As another positive reinforcement advocate, Joseph Biggins responds to her notion of responsibility. “Children aren’t necessarily going to read your dog before running up to him or her, and they don’t know how to be safe in these instances,” he said. “While you can’t teach every child how to approach a dog, you can teach your dog with commands such as ‘leave it.’ However, a fun, energetic child running up to your dog is going to look much more appealing than any other desired treat or toy you’ve practiced with in the past, so even if your dog is an expert at the ‘leave it’ command, always keep your pup on a short leash, especially if he or she is easily excitable.”
The article also brings up the issue of wildlife and dogs in the summertime, noting that some dogs have what Victoria calls a “really high prey drive.” She adds, “Prey drive is hard to deal with because you’re going against instinct. All dogs, regardless of breed, love to hunt. We’ve domesticated [dogs], so that while they may hunt, they’re not good at killing. We’ve bred that out of them mostly. So I think when it’s safe and appropriate, you have to let them chase. When it’s not, you have to stop it.”
Joseph remarks on this aspect of a dog’s life that is enhanced in the summer months. “Create your own games to satisfy this drive in your dog. You can purchase furry-looking critter toys and play fetch or any other game where they have to wait for your cue before they chase and hunt. If you can play this game at a park or on a hike, they will really enjoy it.”
The report mentions that along with the increase in heat, many dogs love to dig to keep cool. Victoria suggests having a sand or dirt pit. “Hide dog toys in there, two or three, and let them dig. They get all their desire to dig out of their system and then they leave the rest of my yard alone. You let them do what they’re designed to do, but in a way that’s appropriate.” Joseph adds to “make sure when you create an area in your yard, it’s in a shady, cool spot.”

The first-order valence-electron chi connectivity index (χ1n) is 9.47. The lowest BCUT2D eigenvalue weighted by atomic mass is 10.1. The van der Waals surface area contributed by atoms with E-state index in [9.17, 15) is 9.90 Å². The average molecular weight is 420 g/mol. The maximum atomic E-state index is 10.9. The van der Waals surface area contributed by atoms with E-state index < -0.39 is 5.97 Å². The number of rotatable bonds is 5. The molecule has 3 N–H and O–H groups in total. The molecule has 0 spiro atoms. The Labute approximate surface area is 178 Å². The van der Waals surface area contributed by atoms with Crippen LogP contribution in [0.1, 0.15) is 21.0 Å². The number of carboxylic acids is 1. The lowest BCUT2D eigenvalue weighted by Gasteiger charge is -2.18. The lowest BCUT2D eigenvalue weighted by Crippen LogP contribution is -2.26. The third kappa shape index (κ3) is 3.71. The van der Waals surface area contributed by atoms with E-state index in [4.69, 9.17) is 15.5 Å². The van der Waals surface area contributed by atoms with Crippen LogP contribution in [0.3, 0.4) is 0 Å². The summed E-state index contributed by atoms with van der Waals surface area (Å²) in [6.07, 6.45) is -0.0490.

Other summer issues pet owners don’t normally consider right away is the fear dogs exhibit during those summer thunderstorms. These hot months are full of loud sounds too, including fireworks, thunder and gunshots. The chaos summer can bring often makes it difficult in consistently reinforcing positive behavior. The article encourages owners to seek out pet-friendly CDs that calm dogs. If a dog is demonstrating immense fear with these sounds, you can purchase Canine Noise Phobia Series CD sets that have sound effects of noises dogs dislike, including thunderstorms, fireworks and gunshots. Underneath these sounds is music aimed to calm dogs, reinforcing positive behavior.
One of the main issues dogs experience in the summer is heat exhaustion. The trainers at Good Dog Training urge pet parents to learn about the signs found in over-heated dogs, and that they don’t ever leave their dog in the car for any period of time. “It’s important to make people aware of these issues, especially dehydration in dogs. They can’t tell us what’s wrong, so we have to take action,” said Joseph Biggins.
Joseph Biggins is the owner of Good Dog Training. He is a certified dog behavioral expert who values positive reinforcement training. He firmly believes that training is a two-way street – noting that owners need to learn about their dog’s behavior before expecting desired results. His obedience school offers group and private packages ranging from beginners to advanced.